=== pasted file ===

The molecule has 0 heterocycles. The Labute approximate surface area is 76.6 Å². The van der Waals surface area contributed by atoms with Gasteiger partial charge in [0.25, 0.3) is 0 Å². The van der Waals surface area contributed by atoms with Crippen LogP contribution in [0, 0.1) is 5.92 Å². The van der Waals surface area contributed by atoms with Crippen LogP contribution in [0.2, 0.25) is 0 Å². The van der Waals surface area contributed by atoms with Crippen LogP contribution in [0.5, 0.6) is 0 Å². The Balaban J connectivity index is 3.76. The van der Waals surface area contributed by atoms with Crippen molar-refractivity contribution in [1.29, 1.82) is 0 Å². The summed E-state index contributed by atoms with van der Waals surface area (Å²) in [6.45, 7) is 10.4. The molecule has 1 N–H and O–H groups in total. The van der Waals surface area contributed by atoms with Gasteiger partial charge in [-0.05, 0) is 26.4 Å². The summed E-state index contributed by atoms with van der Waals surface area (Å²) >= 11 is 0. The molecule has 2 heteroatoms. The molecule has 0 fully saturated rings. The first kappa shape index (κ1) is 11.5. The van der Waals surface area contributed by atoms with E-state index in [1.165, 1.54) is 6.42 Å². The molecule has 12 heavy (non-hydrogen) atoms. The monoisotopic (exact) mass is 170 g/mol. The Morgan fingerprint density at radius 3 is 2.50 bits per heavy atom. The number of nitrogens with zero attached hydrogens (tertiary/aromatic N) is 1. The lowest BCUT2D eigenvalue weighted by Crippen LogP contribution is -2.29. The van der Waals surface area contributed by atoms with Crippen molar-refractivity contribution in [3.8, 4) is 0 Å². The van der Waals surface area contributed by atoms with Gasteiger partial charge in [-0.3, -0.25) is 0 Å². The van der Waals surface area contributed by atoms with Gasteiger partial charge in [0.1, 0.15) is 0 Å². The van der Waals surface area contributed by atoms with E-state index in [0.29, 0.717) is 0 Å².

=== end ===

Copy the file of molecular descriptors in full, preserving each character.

The molecule has 0 heterocycles. The Labute approximate surface area is 76.6 Å². The van der Waals surface area contributed by atoms with Gasteiger partial charge in [0.25, 0.3) is 0 Å². The van der Waals surface area contributed by atoms with Crippen LogP contribution in [0, 0.1) is 5.92 Å². The van der Waals surface area contributed by atoms with Crippen LogP contribution in [0.2, 0.25) is 0 Å². The van der Waals surface area contributed by atoms with Crippen LogP contribution in [0.5, 0.6) is 0 Å². The Balaban J connectivity index is 3.76. The van der Waals surface area contributed by atoms with Crippen molar-refractivity contribution in [1.29, 1.82) is 0 Å². The summed E-state index contributed by atoms with van der Waals surface area (Å²) in [6.45, 7) is 10.4. The molecule has 1 N–H and O–H groups in total. The van der Waals surface area contributed by atoms with Gasteiger partial charge in [-0.05, 0) is 26.4 Å². The summed E-state index contributed by atoms with van der Waals surface area (Å²) >= 11 is 0. The molecule has 2 heteroatoms. The molecule has 0 fully saturated rings. The first kappa shape index (κ1) is 11.5. The van der Waals surface area contributed by atoms with E-state index in [1.165, 1.54) is 6.42 Å². The molecule has 12 heavy (non-hydrogen) atoms. The monoisotopic (exact) mass is 170 g/mol. The Morgan fingerprint density at radius 3 is 2.50 bits per heavy atom. The number of nitrogens with zero attached hydrogens (tertiary/aromatic N) is 1. The lowest BCUT2D eigenvalue weighted by Crippen LogP contribution is -2.29. The van der Waals surface area contributed by atoms with Crippen molar-refractivity contribution in [3.8, 4) is 0 Å². The van der Waals surface area contributed by atoms with Gasteiger partial charge in [-0.3, -0.25) is 0 Å². The van der Waals surface area contributed by atoms with Gasteiger partial charge in [0.1, 0.15) is 0 Å². The van der Waals surface area contributed by atoms with E-state index in [0.29, 0.717) is 0 Å².